minimalism tips

fluff free: wellness trends that should stay

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It’s no secret that I’m a leeeeetle bit skeptical of the trendy wellness world. Even still, I’m a card-carrying member for a reason: wellness matters to me. The biggest thing I’ve learned is that it looks different for everyone, and that’s how it should be. I do tend to avoid anyone that’s trying to sell me a better life, so a lot of the emerging health craze has me doing a constant eye roll. There are, however, trends that I can get behind whole-heartedly. Want to know what they are?

MINIMALISM

Minimalism is having a moment. For some, minimalism is an inherent part of their nature; like a nervous tick, an inability to function unless everything is just right. For others, it’s more of a learned skill: consciously looking around the room and noticing when something is out of place or in excess. There’s an aesthetic minimalism, often meaning clean lines, muted tones, and just a few perfectly placed pieces of furniture. In that kind of setting, it’s highly noticeable if a pillow falls a little too far to the right, or if the dog left his toys in the middle of the floor again (savage!). Minimalism is also about keeping only what is necessary and serves an immediate purpose, and having a spot for everything – and I mean EVERYTHING. Never fear! That kind of minimalism can most definitely exist in a home with busier décor.

To me, minimalism just makes good sense. When I have clutter of any kind (even Monica Geller and I have junk drawers), I’m exponentially frazzled. It often means being unable to find what you need, especially during higher-stress moments like trying to leave the house on time.

There’s a lot of inspiration out there for how to get better at minimalism, and I’ll do a more in-depth post someday. For today, I’ll leave you with these tips that may not be as obvious:

  1. The best way to fight clutter is to stop it before it ever enters your home. Only buy items you need right away and when you get home, put everything away.
  2. When you leave a room, quick glance around and see if anything is there that doesn’t belong. Pick it up and walk it to its rightful home.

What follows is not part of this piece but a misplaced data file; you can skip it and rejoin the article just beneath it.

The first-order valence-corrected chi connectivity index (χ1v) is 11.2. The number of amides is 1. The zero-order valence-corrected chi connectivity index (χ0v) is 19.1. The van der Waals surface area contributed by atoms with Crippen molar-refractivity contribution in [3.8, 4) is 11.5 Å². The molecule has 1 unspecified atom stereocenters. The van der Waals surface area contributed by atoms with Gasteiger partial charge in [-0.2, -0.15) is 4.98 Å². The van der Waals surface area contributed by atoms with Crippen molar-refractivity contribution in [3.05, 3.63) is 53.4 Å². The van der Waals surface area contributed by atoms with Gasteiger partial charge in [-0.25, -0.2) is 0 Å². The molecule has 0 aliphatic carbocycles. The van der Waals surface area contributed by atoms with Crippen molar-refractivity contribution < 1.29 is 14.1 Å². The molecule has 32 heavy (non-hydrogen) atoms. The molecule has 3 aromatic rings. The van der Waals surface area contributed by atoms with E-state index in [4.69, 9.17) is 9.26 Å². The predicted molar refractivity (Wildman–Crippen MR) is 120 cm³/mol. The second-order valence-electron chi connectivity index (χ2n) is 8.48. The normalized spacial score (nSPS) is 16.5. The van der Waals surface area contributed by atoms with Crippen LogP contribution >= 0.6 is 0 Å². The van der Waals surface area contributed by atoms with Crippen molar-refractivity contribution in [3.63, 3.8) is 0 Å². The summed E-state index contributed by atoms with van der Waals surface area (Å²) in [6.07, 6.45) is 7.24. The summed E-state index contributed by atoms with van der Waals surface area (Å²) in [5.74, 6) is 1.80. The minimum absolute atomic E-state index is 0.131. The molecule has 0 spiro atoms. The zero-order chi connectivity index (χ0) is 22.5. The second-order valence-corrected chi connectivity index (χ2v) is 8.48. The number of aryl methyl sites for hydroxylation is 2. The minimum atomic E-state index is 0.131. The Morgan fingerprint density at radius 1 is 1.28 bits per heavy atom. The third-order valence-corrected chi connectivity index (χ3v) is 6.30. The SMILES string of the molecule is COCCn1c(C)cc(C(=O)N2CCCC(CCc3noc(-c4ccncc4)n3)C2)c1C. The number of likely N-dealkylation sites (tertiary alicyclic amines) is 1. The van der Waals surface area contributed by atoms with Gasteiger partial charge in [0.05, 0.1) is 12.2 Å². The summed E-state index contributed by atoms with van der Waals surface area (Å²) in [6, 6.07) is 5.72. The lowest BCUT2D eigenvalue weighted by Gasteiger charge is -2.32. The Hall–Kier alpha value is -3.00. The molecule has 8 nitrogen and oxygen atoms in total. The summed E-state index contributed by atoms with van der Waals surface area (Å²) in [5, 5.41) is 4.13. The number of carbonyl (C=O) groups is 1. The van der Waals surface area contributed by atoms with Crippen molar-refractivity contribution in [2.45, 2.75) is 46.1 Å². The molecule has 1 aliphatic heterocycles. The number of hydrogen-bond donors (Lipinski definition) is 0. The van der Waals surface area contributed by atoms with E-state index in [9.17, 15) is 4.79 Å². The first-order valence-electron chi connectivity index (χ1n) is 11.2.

3. When it comes to things that seem to pile up to no end (like flower vases, shopping totes, markers, notepads, undergarments), have a few high-quality items on hand that you really like and toss or donate anything of low-quality every time it comes into the house. No need to wait until the clutter builds up!
  4. Purge fridge and pantry often (weekly if possible) and get rid of things you don’t use or like. Also use this time to keep it organized (fruit on one shelf, leftovers on another, etc).
  5. Never leave anything in your car that does not have a specific function within your car. Tidy up your car every time you arrive home.

HOLISTIC HEALING

You know what else is having a moment? Alternative medicine. The US is finally embracing ancient medicinal practices like Chinese Medicine and Ayurveda (India’s medical practice), 5000+ years later. This is a very good thing! It means we are stepping away from our typical toolkit of popping acetaminophen every day and racing to urgent care whenever we feel a head cold coming on. Instead, we’re brewing ginger tea, imbibing probiotics, and trying to breathe more deeply. The modern medical world has developed in large part to deal with modern issues, like migraines and obesity. And I must note that US doctors saved my life when I contracted a life-threatening illness at age eleven. However, I cannot deny that humans have lived a looooong time before modern medicine, and they must have developed some pretty rad tools to evolve this far. Seeking nature as my day-to-day healer has helped keep me healthy and asks me to consider my physical relationship to the energetic world whenever I feel dis-ease coming into my body. Whether one is turning to elderberry syrup to soothe a cough or receiving weekly acupuncture treatments or meeting with a psychic healer, there are a number of things people are doing to tackle challenges of having a human body (and mind!) and I hope this awakening can continue to be there for people when they seek it.

HOME COOKING

Two things:

It is so neat to me when people know how to cook. It tells me you are intelligent and ambitious, conscientious and self-reliant. Your stomach rumbles don’t send you straight to the drive-thru. You’ve thought enough in advance to know that you’re going to be hungry later, and you might like an avocado with spinach and chicken. And you can keep your kitchen stocked with whole foods ingredients and make these things for yourself! Don’t get me wrong: I love a fancy dinner out. I’m a foodie first, remember? On a day-to-day basis, however, I like to keep it simple and mega-tasty in the comfort of my own home. And I love that so many people – especially younger folks – are into this, too.

The other thing is that I am proud of womankind for taking back this domestic task and propelling themselves to the forefront of creativity and innovation when it comes to food. It may be true that most restaurant-employed chefs are male, but just look at the internet food scene and you’ll know that women are neck-and-neck with the big boys. If I google a recipe, I want to know how it comes out for home cooks, so I skip over food network websites and the like, and find blogs written by women who have dreamt up and created and artfully shared flavorful and nourishing meals.

And because primates are food-oriented, I believe, for this trend, there’s no end in sight!

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